Saturday 4 June 2016

Young Survivors Week

Today is the start of 'Young Survivors Week'.

This is a drive from Bowel Cancer Australia to raise awareness of the rise in young people being diagnosed with Bowel Cancer.

You won't be surprised to hear I intend to get as involved as I can. 

I'd also like to extend this drive to acknowledge all Young Survivors, not just those with Bowel Cancer. 

After being diagnosed, I joined a young adult support group, and have connected to many related organisations online, and yes, bowel cancer in young people is on the rise at a scary rate, but there are so many other young people suffering other cancers or chronic diseases. Young Bowel Cancer Survivors are not the only Young Survivors out there. I'm sure Bowel Cancer Australia worked hard to come up with the catchy title of 'Young Survivors Week' but seeing as they did not go for 'Young Survivors of Bowel Cancer Week' I would hate to marginalise other Young Survivors. This is partially inspired by the frequency of times in which I've clicked on links that seem to be speaking up for people with cancer, only to find it is just breast cancer specific. It happens all the time. It's a big subject that I really should dedicate a proper post to. I've digressed enough - this is about Young Survivors Week.

So today the idea is to share a photo and a piece of advice.
Here is the photo. We took 11 photos and this was the only one where I'm not pulling a really funny face (just a slightly funny face). Wow I think I look so much older than I did a year ago.

And here is my 'one piece of advice':

Check yourself! And not just for bowel cancer. 

Even before I was diagnosed, I would often tell myself that ones body is the most precious thing we own. Its the only thing that we truly own. And it needs to last a lifetime. It deserves care and respect and maintenance of the highest priority. 

Despite that, short of my future self visiting me from a time machine, showing me test results and telling me to get a colonoscopy now, I don't think anything would have convinced me to get screened for cancers. I just didn't think I was at risk.

Many cancers have screening processes now. Get them all. I think we all know how and where to check for lumps these days, and the stigma behind that has been very well broken down now and that is great.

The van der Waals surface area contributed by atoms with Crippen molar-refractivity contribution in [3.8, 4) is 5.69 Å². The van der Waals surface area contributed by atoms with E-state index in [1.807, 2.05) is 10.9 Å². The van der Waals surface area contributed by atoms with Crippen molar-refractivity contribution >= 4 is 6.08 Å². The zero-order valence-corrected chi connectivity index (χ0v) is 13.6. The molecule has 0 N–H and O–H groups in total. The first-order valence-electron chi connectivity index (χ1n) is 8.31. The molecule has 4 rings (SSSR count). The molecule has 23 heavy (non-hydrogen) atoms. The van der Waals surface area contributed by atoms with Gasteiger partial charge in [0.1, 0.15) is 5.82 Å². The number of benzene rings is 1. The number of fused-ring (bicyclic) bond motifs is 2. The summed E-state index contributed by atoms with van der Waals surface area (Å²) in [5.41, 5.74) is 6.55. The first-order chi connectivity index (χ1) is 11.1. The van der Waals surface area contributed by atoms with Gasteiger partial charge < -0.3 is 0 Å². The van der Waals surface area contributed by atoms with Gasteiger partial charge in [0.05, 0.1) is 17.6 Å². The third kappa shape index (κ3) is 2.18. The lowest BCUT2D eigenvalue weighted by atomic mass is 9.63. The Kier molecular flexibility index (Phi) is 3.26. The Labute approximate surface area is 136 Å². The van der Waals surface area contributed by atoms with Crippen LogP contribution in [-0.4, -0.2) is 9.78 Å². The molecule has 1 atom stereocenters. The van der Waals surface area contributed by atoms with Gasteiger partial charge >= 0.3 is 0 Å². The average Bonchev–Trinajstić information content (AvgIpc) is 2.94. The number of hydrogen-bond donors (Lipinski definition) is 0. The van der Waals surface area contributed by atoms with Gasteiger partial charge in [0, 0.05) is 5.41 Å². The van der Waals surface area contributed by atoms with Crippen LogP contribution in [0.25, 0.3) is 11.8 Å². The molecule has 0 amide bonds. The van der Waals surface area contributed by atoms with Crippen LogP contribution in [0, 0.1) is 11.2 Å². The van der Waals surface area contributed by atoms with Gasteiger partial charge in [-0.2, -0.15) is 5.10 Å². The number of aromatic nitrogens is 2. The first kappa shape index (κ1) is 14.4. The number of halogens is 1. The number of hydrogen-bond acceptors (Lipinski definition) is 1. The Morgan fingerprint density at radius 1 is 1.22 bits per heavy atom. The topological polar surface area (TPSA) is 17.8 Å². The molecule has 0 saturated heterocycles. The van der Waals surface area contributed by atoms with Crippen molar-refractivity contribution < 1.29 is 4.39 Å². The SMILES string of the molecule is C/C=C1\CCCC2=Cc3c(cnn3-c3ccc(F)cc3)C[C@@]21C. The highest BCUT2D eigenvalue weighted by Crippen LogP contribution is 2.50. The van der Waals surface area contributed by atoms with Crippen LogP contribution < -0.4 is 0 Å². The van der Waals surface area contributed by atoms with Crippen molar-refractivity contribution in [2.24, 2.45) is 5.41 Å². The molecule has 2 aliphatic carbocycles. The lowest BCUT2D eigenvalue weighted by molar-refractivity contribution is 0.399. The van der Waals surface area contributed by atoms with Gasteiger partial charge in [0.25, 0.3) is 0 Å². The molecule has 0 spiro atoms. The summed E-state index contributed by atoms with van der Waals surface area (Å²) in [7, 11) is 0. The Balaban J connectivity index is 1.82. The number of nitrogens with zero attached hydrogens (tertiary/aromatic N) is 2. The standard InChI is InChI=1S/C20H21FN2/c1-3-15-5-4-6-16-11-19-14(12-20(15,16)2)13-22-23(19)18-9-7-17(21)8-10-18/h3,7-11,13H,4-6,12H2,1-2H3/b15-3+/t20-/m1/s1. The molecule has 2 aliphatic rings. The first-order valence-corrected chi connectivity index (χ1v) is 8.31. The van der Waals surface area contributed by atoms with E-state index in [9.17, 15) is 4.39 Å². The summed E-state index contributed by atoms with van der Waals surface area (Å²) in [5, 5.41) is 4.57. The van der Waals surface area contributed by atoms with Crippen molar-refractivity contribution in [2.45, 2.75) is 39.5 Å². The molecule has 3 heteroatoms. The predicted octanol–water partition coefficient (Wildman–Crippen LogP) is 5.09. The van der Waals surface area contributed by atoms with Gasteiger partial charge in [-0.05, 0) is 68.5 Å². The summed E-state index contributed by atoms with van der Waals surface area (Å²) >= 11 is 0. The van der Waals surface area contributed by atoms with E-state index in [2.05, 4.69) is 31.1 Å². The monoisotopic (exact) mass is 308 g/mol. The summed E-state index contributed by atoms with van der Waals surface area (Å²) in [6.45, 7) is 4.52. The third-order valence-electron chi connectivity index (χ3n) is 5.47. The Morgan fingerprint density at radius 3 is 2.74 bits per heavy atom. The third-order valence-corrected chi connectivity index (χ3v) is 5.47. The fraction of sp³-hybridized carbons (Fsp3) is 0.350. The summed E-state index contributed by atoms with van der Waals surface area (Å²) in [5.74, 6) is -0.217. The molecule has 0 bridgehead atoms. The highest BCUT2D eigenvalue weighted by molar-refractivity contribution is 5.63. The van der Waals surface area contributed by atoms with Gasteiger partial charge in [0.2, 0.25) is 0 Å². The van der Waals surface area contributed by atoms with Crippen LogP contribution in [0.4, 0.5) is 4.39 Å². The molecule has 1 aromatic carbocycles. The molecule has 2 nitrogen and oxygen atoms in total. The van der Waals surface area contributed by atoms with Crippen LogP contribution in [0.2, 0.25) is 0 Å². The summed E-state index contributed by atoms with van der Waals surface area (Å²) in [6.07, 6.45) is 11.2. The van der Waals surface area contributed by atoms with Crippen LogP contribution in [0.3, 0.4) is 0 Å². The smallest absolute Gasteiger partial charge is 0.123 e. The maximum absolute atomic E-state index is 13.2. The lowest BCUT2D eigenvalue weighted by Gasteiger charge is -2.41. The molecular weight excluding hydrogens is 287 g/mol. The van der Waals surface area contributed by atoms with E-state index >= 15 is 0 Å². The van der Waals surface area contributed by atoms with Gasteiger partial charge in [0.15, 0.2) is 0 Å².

My diagnosis was a massive shock, especially given my healthy lifestyle and complete lack of genetic risk. But I thought I'd be given a reason why I got cancer. They'd be able to pinpoint something that caused it. Well the reason I got it is because I have a living working human body, and sometimes human body's get cancer.

So if you have a living working body, and if you'd like to keep it for a lifetime, go to your GP, and tell them you'd like to be screened for all cancers. 

They might tell you that you're too young, that you are too low risk. I suggest you insist anyway. If they still refuse, get a better GP.

And the good news is, you don't have to go as far as having a colonoscopy to be checked for bowel cancer. It is the most reliable way - other tests can produce false negative and false positives, but they are still a good place to start. Bowel cancer can be tested with a stool test.

And the other thing you can do, right away, is get in tune with yourself. I was not in tune with my body. I took it for granted. I assumed it was fine.

For all I know there could have been blood in my poop for months or even years. I will never know though. Because I never ever looked at it. I always put the lid down and flushed without a second glance. 

So even if you don't do anything else, start looking at your poop.

Here is a link if you'd like to read a bit more about the signs of symptoms of bowel cancer.

If you do decide to act on any of my advice that is wonderful, it's totally your own private business but if you feel like sharing your actions that would also be wonderful. I don't need to know what your poop looks like, but knowing that you know what it looks like would be great.

1 comment:

  1. Great advice Fliss. We all need to know if our poop is normal. After a lifetime of living with bowel disease I check my poop ever day. I now know when it looks normal and when it doesn't, and that's usually down to something different that I've eaten. As I said, good advice.
    Anna x